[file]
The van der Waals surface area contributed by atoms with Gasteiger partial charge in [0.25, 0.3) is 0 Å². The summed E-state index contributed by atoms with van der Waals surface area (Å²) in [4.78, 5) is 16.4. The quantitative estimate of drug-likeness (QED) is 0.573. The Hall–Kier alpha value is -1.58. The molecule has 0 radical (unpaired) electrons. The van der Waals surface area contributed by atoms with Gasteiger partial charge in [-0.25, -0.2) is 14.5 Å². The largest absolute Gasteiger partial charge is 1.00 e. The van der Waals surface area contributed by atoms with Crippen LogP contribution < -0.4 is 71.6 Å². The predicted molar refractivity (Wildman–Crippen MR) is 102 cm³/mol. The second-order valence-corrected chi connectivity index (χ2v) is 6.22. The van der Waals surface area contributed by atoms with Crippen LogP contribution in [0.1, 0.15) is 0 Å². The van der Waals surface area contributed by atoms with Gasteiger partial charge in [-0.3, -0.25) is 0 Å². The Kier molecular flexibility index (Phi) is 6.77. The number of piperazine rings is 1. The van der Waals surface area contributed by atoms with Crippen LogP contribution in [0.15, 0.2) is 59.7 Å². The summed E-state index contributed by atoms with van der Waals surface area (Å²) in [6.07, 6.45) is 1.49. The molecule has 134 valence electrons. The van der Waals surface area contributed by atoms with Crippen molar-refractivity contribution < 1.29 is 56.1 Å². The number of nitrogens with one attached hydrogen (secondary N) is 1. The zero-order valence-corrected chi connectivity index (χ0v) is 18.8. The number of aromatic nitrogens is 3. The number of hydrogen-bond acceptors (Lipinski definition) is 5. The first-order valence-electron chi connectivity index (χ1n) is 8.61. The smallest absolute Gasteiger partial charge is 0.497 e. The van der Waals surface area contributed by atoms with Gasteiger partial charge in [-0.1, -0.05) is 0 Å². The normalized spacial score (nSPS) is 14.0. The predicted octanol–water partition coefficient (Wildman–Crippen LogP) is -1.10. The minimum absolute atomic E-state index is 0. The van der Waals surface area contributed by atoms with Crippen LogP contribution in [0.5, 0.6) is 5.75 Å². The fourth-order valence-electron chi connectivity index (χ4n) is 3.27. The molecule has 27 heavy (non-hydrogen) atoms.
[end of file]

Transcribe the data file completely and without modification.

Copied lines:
The van der Waals surface area contributed by atoms with Gasteiger partial charge in [0.25, 0.3) is 0 Å². The summed E-state index contributed by atoms with van der Waals surface area (Å²) in [4.78, 5) is 16.4. The quantitative estimate of drug-likeness (QED) is 0.573. The Hall–Kier alpha value is -1.58. The molecule has 0 radical (unpaired) electrons. The van der Waals surface area contributed by atoms with Gasteiger partial charge in [-0.25, -0.2) is 14.5 Å². The largest absolute Gasteiger partial charge is 1.00 e. The van der Waals surface area contributed by atoms with Crippen LogP contribution < -0.4 is 71.6 Å². The predicted molar refractivity (Wildman–Crippen MR) is 102 cm³/mol. The second-order valence-corrected chi connectivity index (χ2v) is 6.22. The van der Waals surface area contributed by atoms with Crippen LogP contribution in [0.1, 0.15) is 0 Å². The van der Waals surface area contributed by atoms with Gasteiger partial charge in [-0.3, -0.25) is 0 Å². The Kier molecular flexibility index (Phi) is 6.77. The number of piperazine rings is 1. The van der Waals surface area contributed by atoms with Crippen LogP contribution in [0.15, 0.2) is 59.7 Å². The summed E-state index contributed by atoms with van der Waals surface area (Å²) in [6.07, 6.45) is 1.49. The molecule has 134 valence electrons. The van der Waals surface area contributed by atoms with Crippen molar-refractivity contribution < 1.29 is 56.1 Å². The number of nitrogens with one attached hydrogen (secondary N) is 1. The zero-order valence-corrected chi connectivity index (χ0v) is 18.8. The number of aromatic nitrogens is 3. The number of hydrogen-bond acceptors (Lipinski definition) is 5. The first-order valence-electron chi connectivity index (χ1n) is 8.61. The smallest absolute Gasteiger partial charge is 0.497 e. The van der Waals surface area contributed by atoms with Gasteiger partial charge in [-0.1, -0.05) is 0 Å². The normalized spacial score (nSPS) is 14.0. The predicted octanol–water partition coefficient (Wildman–Crippen LogP) is -1.10. The minimum absolute atomic E-state index is 0. The van der Waals surface area contributed by atoms with Crippen LogP contribution in [0.5, 0.6) is 5.75 Å². The fourth-order valence-electron chi connectivity index (χ4n) is 3.27. The molecule has 27 heavy (non-hydrogen) atoms.